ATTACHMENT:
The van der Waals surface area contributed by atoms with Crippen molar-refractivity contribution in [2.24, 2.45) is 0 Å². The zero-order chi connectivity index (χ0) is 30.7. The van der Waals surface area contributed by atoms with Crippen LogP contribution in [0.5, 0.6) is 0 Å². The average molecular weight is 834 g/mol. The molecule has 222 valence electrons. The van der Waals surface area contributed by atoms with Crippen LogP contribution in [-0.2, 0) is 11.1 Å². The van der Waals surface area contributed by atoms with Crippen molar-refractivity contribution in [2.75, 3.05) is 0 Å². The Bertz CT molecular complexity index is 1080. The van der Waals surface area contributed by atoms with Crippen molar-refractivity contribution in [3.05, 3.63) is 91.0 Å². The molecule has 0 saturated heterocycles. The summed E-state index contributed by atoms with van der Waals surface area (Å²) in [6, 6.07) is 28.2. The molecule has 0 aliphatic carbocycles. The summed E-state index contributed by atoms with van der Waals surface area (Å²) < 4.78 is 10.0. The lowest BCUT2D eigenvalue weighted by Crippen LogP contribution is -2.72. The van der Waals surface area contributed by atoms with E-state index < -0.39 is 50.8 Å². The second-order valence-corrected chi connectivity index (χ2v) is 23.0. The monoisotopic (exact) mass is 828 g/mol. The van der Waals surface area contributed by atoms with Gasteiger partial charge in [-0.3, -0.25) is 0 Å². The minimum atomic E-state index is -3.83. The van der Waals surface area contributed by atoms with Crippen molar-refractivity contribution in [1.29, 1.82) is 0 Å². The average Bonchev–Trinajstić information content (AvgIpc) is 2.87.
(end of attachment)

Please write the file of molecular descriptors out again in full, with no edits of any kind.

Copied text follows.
The van der Waals surface area contributed by atoms with Crippen molar-refractivity contribution in [2.24, 2.45) is 0 Å². The zero-order chi connectivity index (χ0) is 30.7. The van der Waals surface area contributed by atoms with Crippen LogP contribution in [0.5, 0.6) is 0 Å². The average molecular weight is 834 g/mol. The molecule has 222 valence electrons. The van der Waals surface area contributed by atoms with Crippen LogP contribution in [-0.2, 0) is 11.1 Å². The van der Waals surface area contributed by atoms with Crippen molar-refractivity contribution in [2.75, 3.05) is 0 Å². The Bertz CT molecular complexity index is 1080. The van der Waals surface area contributed by atoms with Crippen molar-refractivity contribution in [3.05, 3.63) is 91.0 Å². The molecule has 0 saturated heterocycles. The summed E-state index contributed by atoms with van der Waals surface area (Å²) in [6, 6.07) is 28.2. The molecule has 0 aliphatic carbocycles. The summed E-state index contributed by atoms with van der Waals surface area (Å²) < 4.78 is 10.0. The lowest BCUT2D eigenvalue weighted by Crippen LogP contribution is -2.72. The van der Waals surface area contributed by atoms with E-state index < -0.39 is 50.8 Å². The second-order valence-corrected chi connectivity index (χ2v) is 23.0. The monoisotopic (exact) mass is 828 g/mol. The van der Waals surface area contributed by atoms with Gasteiger partial charge in [-0.3, -0.25) is 0 Å². The minimum atomic E-state index is -3.83. The van der Waals surface area contributed by atoms with Crippen molar-refractivity contribution in [1.29, 1.82) is 0 Å². The average Bonchev–Trinajstić information content (AvgIpc) is 2.87.